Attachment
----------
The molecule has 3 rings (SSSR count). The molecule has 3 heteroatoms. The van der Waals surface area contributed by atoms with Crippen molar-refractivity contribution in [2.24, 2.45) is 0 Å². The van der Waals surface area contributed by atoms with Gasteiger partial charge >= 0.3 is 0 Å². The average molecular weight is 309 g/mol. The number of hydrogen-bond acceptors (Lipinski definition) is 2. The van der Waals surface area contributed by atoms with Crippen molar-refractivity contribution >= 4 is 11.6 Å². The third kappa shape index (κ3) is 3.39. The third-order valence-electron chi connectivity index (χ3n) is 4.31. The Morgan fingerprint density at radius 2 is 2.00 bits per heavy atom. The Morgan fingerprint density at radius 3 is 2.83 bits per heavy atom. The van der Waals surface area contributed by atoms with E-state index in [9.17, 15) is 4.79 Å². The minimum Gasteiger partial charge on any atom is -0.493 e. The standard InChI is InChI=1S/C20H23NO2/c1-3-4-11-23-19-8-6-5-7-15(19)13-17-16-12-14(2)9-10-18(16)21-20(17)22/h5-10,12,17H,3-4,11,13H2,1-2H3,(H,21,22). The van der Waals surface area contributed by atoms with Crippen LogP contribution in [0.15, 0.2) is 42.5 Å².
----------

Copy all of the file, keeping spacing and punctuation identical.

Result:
The molecule has 3 rings (SSSR count). The molecule has 3 heteroatoms. The van der Waals surface area contributed by atoms with Crippen molar-refractivity contribution in [2.24, 2.45) is 0 Å². The van der Waals surface area contributed by atoms with Gasteiger partial charge >= 0.3 is 0 Å². The average molecular weight is 309 g/mol. The number of hydrogen-bond acceptors (Lipinski definition) is 2. The van der Waals surface area contributed by atoms with Crippen molar-refractivity contribution >= 4 is 11.6 Å². The third kappa shape index (κ3) is 3.39. The third-order valence-electron chi connectivity index (χ3n) is 4.31. The Morgan fingerprint density at radius 2 is 2.00 bits per heavy atom. The Morgan fingerprint density at radius 3 is 2.83 bits per heavy atom. The van der Waals surface area contributed by atoms with E-state index in [9.17, 15) is 4.79 Å². The minimum Gasteiger partial charge on any atom is -0.493 e. The standard InChI is InChI=1S/C20H23NO2/c1-3-4-11-23-19-8-6-5-7-15(19)13-17-16-12-14(2)9-10-18(16)21-20(17)22/h5-10,12,17H,3-4,11,13H2,1-2H3,(H,21,22). The van der Waals surface area contributed by atoms with Crippen LogP contribution in [0.15, 0.2) is 42.5 Å².